Review of Threads of Meaning Guildford House Gallery, May 2016 by Amarjeet Nandhra

The exhibition entitled Threads of Meaning, displayed a diverse range of work from some members of the Wey Valley Group. The work was hung in several rooms and demonstrated a range of materials, styles and techniques associated with textiles.

Guildford House Gallery is a fascinating 17th century Grade 1 listed town house and retains many of its original features. the gallery was easy to find and once inside you were quickly directed to the exhibition. The first room that visitors enter housed the Comfort Zone Challenge. This was a great way to introduce you to the exhibition. What was also of tremendous help was the informative and enthusiastic briefing with the steward on duty. This was great to see, as so often you visit exhibitions and the stewards are reluctant to engage.

This room was full of exciting little treasures, with fun 3D experiments, energetic drawings in both colour and black and white that filled the wall space. The pieces by Anthea Vaal textile Conversation and Dialogue showed a direct link between drawings and textiles, making them particularly strong pieces.

Anthea Vaal

Ruth Collins’ sketchbook showed the translation from paper collage to textiles. The wonderful use of colour and pattern was translated into stitch using great sensitivity, keeping the interpretation fresh.Many of the little experiments were not named, but demonstrated individuals working outside of their personal comfort zones. It was exciting to see the use of different materials and how individuals responded to 3D form in a stimulating and fun way.The next level displayed the more resolved pieces. Some of these pieces played safe and seemed to lose the spontaneity seen in the smaller work. The initial feeling was that the gallery was rather dark and the wood panelling was not always a flattering backdrop for some of the work, Although others seemed to nestle well within the environment, such as Susan Wood’s lovely indigo piece Tangled Web and Chrissy White’s charming Old and New fabric collage. Having said that, the work was hung well and attention to detail observed.

Ruth Collins

The endearing amulet dolls by Anne Wilson were delightful, each with their own sweet personality. A strong concept that has great possibilities, although I did wonder if there was a need for the text on the background? Additionally, the wonderful dolls by Mavis Walker were a witty and playful social commentary on human nature.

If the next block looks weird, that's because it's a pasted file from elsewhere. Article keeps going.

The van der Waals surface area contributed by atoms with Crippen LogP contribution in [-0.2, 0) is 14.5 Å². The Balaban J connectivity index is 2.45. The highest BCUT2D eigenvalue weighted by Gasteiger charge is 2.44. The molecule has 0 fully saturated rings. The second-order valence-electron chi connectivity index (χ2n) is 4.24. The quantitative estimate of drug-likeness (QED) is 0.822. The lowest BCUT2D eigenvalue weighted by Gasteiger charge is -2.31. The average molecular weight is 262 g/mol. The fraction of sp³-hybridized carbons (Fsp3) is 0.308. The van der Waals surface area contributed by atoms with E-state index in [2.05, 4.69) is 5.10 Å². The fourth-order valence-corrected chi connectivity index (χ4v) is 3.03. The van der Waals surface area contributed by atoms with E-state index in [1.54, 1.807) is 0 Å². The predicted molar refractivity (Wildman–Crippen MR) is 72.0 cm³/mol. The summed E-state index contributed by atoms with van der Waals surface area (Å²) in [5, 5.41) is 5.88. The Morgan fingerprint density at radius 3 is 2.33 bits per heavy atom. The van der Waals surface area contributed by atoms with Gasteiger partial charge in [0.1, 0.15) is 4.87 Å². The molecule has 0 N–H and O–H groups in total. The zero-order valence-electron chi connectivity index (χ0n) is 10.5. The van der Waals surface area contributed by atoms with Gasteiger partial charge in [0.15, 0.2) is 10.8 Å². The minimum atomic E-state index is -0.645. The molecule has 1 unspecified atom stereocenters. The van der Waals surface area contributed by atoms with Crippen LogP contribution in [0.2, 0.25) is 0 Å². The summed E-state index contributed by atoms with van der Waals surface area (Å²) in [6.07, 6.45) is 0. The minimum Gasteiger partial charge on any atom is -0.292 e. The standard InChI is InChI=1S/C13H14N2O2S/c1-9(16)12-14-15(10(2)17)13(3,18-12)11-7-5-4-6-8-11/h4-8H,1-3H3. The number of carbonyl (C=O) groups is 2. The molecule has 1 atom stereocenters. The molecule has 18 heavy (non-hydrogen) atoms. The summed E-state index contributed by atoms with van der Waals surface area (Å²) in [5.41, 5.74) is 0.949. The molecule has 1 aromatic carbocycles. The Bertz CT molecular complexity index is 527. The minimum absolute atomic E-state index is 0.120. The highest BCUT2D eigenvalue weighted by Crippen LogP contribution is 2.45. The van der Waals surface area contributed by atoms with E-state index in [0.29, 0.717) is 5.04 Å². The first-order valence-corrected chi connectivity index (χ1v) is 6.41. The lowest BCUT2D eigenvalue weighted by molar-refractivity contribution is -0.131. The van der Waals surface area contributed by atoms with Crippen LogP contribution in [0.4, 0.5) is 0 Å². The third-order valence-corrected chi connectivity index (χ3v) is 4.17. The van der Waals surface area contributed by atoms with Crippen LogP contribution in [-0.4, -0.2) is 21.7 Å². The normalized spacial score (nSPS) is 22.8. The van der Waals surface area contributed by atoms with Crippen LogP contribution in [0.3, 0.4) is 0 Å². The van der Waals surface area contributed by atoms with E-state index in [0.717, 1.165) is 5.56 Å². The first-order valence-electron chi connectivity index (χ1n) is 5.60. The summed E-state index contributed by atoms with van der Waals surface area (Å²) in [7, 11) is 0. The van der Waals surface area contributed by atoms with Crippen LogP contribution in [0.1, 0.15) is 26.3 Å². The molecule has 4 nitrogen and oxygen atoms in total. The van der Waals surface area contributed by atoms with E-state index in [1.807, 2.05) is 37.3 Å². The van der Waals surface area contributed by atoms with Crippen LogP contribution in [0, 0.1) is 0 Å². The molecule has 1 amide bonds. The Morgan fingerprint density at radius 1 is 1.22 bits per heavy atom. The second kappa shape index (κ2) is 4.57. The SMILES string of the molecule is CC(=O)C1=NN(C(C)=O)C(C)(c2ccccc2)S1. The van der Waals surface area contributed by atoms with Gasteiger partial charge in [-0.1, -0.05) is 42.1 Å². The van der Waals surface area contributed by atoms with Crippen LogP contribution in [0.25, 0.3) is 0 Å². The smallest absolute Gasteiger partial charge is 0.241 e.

Mary Gray’s The Path We Trod was a piece that drew you closer to inspect the narrative of the panels. The sheer panels alluding to the layered and multiple journeys made. Would this work have benefitted from a change of scale of some of the figures? Another artist who adopted a narrative approach was Jane McKeown in her piece A Four Mile Walk. The use of flattened perspective worked well along with wonderful illustrative stitching, made this a successful piece.

Juliet Ayers’ wonderful little pieces Recycling Plant I and II, a nod to tradition, but with a contemporary twist, were very exciting. The gorgeous glow of the paper weaving collage Information Breakdown by Wendy Charles felt a little unresolved, but showed a beautiful use of colour. Cathy Griffiths’ Revenant I and II were delicate and revealed subtle shifts in colour, simple and very effective, although these pieces did seem trapped under the glass frame.

Some of the work felt a little restrained, as if they were sample pieces that could have been taken much further. It was refreshing to see the larger works by Jo Bostock and Amanda Schenk, with both pieces commanding attention. With Amanda’s hanging using expressive marks making in a strong and powerful way.

It was evident to see that the work on display showed great skill and technical proficiency. I am however left wondering if the same experimentation and pushing of the boundaries seen in the Comfort Zone Challenge had been adopted whilst working the resolved pieces, would this have resulted in the work being more experimental.

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